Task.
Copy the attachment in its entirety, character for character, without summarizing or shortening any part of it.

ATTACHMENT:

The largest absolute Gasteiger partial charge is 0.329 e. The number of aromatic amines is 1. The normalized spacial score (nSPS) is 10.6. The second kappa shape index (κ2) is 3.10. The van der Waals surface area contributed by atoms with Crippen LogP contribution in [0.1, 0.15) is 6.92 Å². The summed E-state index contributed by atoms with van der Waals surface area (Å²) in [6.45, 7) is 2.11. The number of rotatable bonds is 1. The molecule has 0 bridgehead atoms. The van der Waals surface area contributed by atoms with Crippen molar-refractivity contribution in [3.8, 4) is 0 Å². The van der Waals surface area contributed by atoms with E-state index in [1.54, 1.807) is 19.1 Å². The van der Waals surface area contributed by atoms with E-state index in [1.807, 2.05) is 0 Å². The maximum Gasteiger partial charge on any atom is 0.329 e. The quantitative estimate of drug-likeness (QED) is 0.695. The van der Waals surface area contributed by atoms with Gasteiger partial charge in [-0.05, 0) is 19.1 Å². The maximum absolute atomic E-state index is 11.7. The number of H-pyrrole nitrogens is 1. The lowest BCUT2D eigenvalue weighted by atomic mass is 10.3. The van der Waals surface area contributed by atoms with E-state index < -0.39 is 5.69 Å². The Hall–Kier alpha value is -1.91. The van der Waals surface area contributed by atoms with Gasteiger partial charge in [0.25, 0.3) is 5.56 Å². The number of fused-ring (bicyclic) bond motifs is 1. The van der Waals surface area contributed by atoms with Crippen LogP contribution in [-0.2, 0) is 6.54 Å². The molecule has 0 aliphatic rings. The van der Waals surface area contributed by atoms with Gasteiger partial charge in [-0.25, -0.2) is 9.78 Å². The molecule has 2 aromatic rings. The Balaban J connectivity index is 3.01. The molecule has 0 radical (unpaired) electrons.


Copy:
The largest absolute Gasteiger partial charge is 0.329 e. The number of aromatic amines is 1. The normalized spacial score (nSPS) is 10.6. The second kappa shape index (κ2) is 3.10. The van der Waals surface area contributed by atoms with Crippen LogP contribution in [0.1, 0.15) is 6.92 Å². The summed E-state index contributed by atoms with van der Waals surface area (Å²) in [6.45, 7) is 2.11. The number of rotatable bonds is 1. The molecule has 0 bridgehead atoms. The van der Waals surface area contributed by atoms with Crippen molar-refractivity contribution in [3.8, 4) is 0 Å². The van der Waals surface area contributed by atoms with E-state index in [1.54, 1.807) is 19.1 Å². The van der Waals surface area contributed by atoms with E-state index in [1.807, 2.05) is 0 Å². The maximum Gasteiger partial charge on any atom is 0.329 e. The quantitative estimate of drug-likeness (QED) is 0.695. The van der Waals surface area contributed by atoms with Gasteiger partial charge in [-0.05, 0) is 19.1 Å². The maximum absolute atomic E-state index is 11.7. The number of H-pyrrole nitrogens is 1. The lowest BCUT2D eigenvalue weighted by atomic mass is 10.3. The van der Waals surface area contributed by atoms with E-state index < -0.39 is 5.69 Å². The Hall–Kier alpha value is -1.91. The van der Waals surface area contributed by atoms with Gasteiger partial charge in [0.25, 0.3) is 5.56 Å². The number of fused-ring (bicyclic) bond motifs is 1. The van der Waals surface area contributed by atoms with Crippen LogP contribution in [-0.2, 0) is 6.54 Å². The molecule has 0 aliphatic rings. The van der Waals surface area contributed by atoms with Gasteiger partial charge in [-0.25, -0.2) is 9.78 Å². The molecule has 2 aromatic rings. The Balaban J connectivity index is 3.01. The molecule has 0 radical (unpaired) electrons.